Cria will give a short presentation titled “Urban Studies and Environmental Work: Water and Wildlife” and then will answer student questions about graduate school and careers focused on the environment.
To learn more about Cria, go here.
SCIENCE LECTURE SERIES
Thursday, February 6 at 4:10 p.m.
Science Center 163
Citizen Scientist & Former Middle School Biology Teacher
“The Beaver Hypothesis: Bluebirding Before the Seventeenth Century”
Dick Tuttle is a retired middle school life science teacher and lifelong conservationist with a particular interest in cavity nesting songbirds. Over the past 50 years, Dick has raised more than 55,000 native birds from 10 different species! In this seminar, he will discuss how birds were able to find suitable cavities for nesting before humans began building bird boxes and placing them in their backyards. Specifically, he will investigate the role of beavers as engineers of suitable nesting habitat and describe the effects of early fur traders on populations of beavers and songbirds. He will conclude by linking all of these ideas to modern conservation efforts by arguing that sometimes to move forward you need to look backward.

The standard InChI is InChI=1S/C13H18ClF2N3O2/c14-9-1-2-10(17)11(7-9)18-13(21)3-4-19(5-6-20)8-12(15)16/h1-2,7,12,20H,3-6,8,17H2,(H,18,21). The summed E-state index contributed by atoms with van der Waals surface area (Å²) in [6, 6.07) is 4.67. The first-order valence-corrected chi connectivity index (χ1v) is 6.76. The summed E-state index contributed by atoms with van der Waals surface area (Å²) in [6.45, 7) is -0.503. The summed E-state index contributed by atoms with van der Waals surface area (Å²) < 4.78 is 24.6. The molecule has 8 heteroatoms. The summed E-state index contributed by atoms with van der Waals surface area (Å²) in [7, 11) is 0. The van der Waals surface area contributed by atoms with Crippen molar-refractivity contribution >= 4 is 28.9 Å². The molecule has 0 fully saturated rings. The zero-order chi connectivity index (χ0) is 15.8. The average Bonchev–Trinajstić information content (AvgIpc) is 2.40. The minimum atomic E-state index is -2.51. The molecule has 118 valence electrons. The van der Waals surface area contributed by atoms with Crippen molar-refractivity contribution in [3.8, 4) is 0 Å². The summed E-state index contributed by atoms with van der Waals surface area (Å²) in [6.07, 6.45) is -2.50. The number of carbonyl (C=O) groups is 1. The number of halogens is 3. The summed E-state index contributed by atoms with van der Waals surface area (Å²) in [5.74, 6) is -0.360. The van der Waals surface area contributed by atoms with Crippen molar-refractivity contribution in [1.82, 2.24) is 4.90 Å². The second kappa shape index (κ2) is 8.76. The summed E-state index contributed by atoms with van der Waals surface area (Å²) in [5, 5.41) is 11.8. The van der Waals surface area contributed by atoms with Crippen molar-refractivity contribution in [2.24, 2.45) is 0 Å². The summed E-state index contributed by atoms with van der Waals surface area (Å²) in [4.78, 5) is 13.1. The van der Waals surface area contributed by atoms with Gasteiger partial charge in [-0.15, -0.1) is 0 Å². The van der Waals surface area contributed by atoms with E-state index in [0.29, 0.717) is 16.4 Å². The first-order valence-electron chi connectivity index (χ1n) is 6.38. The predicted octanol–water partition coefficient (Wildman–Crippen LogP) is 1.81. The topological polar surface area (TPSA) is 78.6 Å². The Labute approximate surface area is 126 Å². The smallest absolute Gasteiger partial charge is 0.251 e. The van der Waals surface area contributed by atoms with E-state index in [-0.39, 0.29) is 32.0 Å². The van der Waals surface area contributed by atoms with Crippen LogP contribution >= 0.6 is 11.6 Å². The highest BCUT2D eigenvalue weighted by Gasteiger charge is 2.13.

Wednesday, November 6
12 p.m. Science Center 207
Ryan holds a degree in Zoology and is a dedicated conservationist. Currently, he works in Activism and Outreach at the World Wildlife Fund, one of the biggest conservation non-profits in the world. During his time at OWU, Ryan engaged in various campus sustainability efforts that shaped his career path.
Live link conversation, using fancy technology.
All are invited.
Part of ENVS 100.2/400.1 Conversations Towards a Sustainable Future.
Promo poster below:
Please mark your calendars for Wednesday, October 30th at 12
–1pm in the GIS Lab (Science Center Room 207)
, if you are interested in learning more about legislative political action
, climate advocacy
, and citizen lobbying
from the Field Development Director of Citizens’ Climate Lobby
, Elli Sparks.
(There will be food!)
Citizens’ Climate Lobby (CCL) is an international nonprofit focused on building support in Congress for a national bipartisan solution to climate change and increasing civic engagement. They have recently:
- Successfully worked with Congress to introduce (H.R. 763) The Energy Innovation and Carbon Dividend Act of 2019. CCL supports this bill, and is working towards its re-introduction in the Senate, and its passage through Congress.
- Instrumental in establishing the House Climate Solutions Caucus, a bipartisan group in the US House of Representatives which will explore policy options that address the impacts, causes, and challenges of our changing climate.
- Partnered with California state legislature to pass a resolution calling on the federal government to enact Carbon Fee and Dividend nationwide.